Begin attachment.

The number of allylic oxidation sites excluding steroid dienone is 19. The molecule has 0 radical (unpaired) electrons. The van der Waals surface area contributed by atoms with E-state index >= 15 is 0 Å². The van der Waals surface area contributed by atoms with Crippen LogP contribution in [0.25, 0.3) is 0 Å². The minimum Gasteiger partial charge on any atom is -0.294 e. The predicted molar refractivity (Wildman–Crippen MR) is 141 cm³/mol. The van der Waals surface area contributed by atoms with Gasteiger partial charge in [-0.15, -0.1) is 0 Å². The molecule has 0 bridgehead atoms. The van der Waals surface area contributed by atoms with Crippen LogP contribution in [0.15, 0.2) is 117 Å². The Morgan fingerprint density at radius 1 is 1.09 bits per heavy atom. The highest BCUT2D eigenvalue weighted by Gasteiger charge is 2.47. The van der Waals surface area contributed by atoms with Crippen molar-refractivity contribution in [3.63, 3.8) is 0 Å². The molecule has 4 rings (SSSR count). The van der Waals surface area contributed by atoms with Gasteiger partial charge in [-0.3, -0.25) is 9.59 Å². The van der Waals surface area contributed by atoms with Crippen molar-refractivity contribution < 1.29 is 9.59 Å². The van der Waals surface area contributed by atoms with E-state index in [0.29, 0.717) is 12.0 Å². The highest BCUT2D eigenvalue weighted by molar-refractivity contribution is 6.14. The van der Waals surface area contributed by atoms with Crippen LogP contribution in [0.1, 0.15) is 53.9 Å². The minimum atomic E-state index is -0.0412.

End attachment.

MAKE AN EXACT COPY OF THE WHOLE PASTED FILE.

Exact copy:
The number of allylic oxidation sites excluding steroid dienone is 19. The molecule has 0 radical (unpaired) electrons. The van der Waals surface area contributed by atoms with E-state index >= 15 is 0 Å². The van der Waals surface area contributed by atoms with Crippen LogP contribution in [0.25, 0.3) is 0 Å². The minimum Gasteiger partial charge on any atom is -0.294 e. The predicted molar refractivity (Wildman–Crippen MR) is 141 cm³/mol. The van der Waals surface area contributed by atoms with Gasteiger partial charge in [-0.15, -0.1) is 0 Å². The molecule has 0 bridgehead atoms. The van der Waals surface area contributed by atoms with Crippen LogP contribution in [0.15, 0.2) is 117 Å². The Morgan fingerprint density at radius 1 is 1.09 bits per heavy atom. The highest BCUT2D eigenvalue weighted by Gasteiger charge is 2.47. The van der Waals surface area contributed by atoms with Crippen molar-refractivity contribution in [3.63, 3.8) is 0 Å². The molecule has 4 rings (SSSR count). The van der Waals surface area contributed by atoms with Gasteiger partial charge in [-0.3, -0.25) is 9.59 Å². The van der Waals surface area contributed by atoms with Crippen molar-refractivity contribution < 1.29 is 9.59 Å². The van der Waals surface area contributed by atoms with E-state index in [0.29, 0.717) is 12.0 Å². The highest BCUT2D eigenvalue weighted by molar-refractivity contribution is 6.14. The van der Waals surface area contributed by atoms with Crippen LogP contribution in [0.1, 0.15) is 53.9 Å². The minimum atomic E-state index is -0.0412.